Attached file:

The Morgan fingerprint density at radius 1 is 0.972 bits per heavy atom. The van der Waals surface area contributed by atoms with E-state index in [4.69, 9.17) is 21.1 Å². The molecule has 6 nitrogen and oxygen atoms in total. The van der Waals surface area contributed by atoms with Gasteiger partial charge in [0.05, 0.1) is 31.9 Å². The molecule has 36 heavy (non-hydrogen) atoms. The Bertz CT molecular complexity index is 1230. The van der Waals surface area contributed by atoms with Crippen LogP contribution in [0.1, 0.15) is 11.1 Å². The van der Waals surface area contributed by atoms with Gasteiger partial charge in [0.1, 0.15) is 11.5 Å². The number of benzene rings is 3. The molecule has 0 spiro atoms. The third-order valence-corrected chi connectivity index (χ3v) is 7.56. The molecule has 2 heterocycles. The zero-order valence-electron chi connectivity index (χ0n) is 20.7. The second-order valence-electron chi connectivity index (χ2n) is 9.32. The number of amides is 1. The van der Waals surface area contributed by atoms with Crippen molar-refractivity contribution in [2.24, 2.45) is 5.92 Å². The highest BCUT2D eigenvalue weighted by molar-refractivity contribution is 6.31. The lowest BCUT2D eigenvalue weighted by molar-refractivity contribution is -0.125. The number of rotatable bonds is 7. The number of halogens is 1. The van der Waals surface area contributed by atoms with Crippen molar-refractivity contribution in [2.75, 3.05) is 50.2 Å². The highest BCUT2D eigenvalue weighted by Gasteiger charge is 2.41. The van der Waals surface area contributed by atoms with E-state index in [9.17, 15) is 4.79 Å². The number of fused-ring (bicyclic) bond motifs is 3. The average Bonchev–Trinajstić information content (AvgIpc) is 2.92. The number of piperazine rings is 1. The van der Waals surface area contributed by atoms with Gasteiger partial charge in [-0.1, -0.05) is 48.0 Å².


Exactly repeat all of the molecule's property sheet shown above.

The Morgan fingerprint density at radius 1 is 0.972 bits per heavy atom. The van der Waals surface area contributed by atoms with E-state index in [4.69, 9.17) is 21.1 Å². The molecule has 6 nitrogen and oxygen atoms in total. The van der Waals surface area contributed by atoms with Gasteiger partial charge in [0.05, 0.1) is 31.9 Å². The molecule has 36 heavy (non-hydrogen) atoms. The Bertz CT molecular complexity index is 1230. The van der Waals surface area contributed by atoms with Crippen LogP contribution in [0.1, 0.15) is 11.1 Å². The van der Waals surface area contributed by atoms with Gasteiger partial charge in [0.1, 0.15) is 11.5 Å². The number of benzene rings is 3. The molecule has 0 spiro atoms. The third-order valence-corrected chi connectivity index (χ3v) is 7.56. The molecule has 2 heterocycles. The zero-order valence-electron chi connectivity index (χ0n) is 20.7. The second-order valence-electron chi connectivity index (χ2n) is 9.32. The number of amides is 1. The van der Waals surface area contributed by atoms with Crippen molar-refractivity contribution in [2.24, 2.45) is 5.92 Å². The highest BCUT2D eigenvalue weighted by molar-refractivity contribution is 6.31. The lowest BCUT2D eigenvalue weighted by molar-refractivity contribution is -0.125. The number of rotatable bonds is 7. The number of halogens is 1. The van der Waals surface area contributed by atoms with Crippen molar-refractivity contribution in [2.75, 3.05) is 50.2 Å². The highest BCUT2D eigenvalue weighted by Gasteiger charge is 2.41. The van der Waals surface area contributed by atoms with E-state index in [9.17, 15) is 4.79 Å². The number of fused-ring (bicyclic) bond motifs is 3. The average Bonchev–Trinajstić information content (AvgIpc) is 2.92. The number of piperazine rings is 1. The van der Waals surface area contributed by atoms with Gasteiger partial charge in [-0.1, -0.05) is 48.0 Å².